The parents of a little girl who lost her life to meningitis have stressed the importance of early action on what would have been her 10th birthday today.
Three young children received life-saving transplants thanks to the little girl who tragically died in 2008.
Amelie Clipson-Smith from Soham was taken ill while her family were living in Bordeaux and despite rushing her to hospital did not survive the virulent illness.
Amelie, who was three and a half, did not present with a rash but had been suffering cold/flu like symptons. It was not until she suffered a seizure that the seriousness of her condition showed itself.
This week mum Sally Clipson urged parents to ‘follow your instincts’ as Meningitis Now releases its hard hitting film, The Fastest Hour, stressing the importance of early intervention.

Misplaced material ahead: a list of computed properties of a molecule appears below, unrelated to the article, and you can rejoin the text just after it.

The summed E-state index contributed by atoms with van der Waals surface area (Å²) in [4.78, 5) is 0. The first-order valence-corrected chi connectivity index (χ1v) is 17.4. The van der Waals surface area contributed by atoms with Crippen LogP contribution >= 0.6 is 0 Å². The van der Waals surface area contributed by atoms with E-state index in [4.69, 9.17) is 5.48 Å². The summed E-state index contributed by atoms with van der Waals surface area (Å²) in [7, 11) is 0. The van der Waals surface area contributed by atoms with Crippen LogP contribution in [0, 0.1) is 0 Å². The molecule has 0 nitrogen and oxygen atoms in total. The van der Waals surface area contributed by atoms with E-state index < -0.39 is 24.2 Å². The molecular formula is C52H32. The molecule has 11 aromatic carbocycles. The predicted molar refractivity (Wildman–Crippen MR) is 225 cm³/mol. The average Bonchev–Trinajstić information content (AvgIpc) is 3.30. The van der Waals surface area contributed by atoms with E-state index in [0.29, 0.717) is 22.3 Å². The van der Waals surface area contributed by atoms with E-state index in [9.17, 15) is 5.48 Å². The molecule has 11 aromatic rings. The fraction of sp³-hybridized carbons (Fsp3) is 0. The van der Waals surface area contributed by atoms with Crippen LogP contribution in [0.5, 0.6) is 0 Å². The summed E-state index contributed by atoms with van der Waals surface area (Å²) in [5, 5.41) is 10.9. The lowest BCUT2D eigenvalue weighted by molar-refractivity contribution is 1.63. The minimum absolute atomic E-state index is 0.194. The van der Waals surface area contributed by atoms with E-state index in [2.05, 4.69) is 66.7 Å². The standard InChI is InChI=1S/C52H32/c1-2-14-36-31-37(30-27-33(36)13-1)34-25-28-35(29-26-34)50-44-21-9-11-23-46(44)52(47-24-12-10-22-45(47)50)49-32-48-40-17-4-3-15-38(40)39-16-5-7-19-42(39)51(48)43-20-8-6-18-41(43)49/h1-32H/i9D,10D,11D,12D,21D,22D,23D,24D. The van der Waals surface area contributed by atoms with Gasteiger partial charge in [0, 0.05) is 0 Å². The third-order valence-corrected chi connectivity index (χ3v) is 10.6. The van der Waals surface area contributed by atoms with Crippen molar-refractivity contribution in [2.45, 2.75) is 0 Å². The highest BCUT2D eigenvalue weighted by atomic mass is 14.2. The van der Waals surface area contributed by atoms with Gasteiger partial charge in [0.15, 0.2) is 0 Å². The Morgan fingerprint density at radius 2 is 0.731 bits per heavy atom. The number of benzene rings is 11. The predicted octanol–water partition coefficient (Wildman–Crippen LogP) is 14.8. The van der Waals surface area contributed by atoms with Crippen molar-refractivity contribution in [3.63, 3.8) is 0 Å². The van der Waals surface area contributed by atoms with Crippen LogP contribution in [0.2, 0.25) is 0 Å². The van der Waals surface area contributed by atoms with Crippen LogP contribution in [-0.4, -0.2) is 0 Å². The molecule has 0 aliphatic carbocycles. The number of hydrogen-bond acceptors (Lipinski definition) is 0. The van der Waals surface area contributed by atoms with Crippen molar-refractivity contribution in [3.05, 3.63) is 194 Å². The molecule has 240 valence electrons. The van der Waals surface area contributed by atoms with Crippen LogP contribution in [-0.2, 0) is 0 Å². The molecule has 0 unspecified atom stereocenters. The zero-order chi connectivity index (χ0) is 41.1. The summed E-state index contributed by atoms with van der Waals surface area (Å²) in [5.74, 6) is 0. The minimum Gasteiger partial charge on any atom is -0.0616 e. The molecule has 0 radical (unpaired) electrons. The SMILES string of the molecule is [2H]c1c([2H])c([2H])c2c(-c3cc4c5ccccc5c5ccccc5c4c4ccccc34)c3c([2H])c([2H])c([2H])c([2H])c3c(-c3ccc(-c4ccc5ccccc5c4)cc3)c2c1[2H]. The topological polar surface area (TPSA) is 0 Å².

Amelie’s death however enabled three other children to live as her family agreed that her organs be donated to other seriously sick children. Her heart and kidneys saved lives.
Sally said: ”That helped us through the dark times afterwards.”
Amelie’s family and friends have so far raised £12,500 for Meningitis Now and on Sunday family friend Beth Green completed the London Marathon in her memory.
Sally said: “We are trying to raise awareness about the first hour for parents to get medical attention.
“Amelie was slightly unwell and a bit sick but it was so very very fast. We woke up together and she had a seizure.
“We don’t want to panic people but it is important they trust their instincts.
“Amelie had a beautiful smile, She was kind and gentle and had just started learning French.”
The family returned to Soham in 2010 and have since then been supporting Meningitis Now through a Forever Fund in Amelie’s name. They have also staged pop up fund-raising ‘Chez Amelie’ meals at their home in Fordham Road and plan to hold another in 2016.
For more on the work of Meningitis Now go to Meningitis Now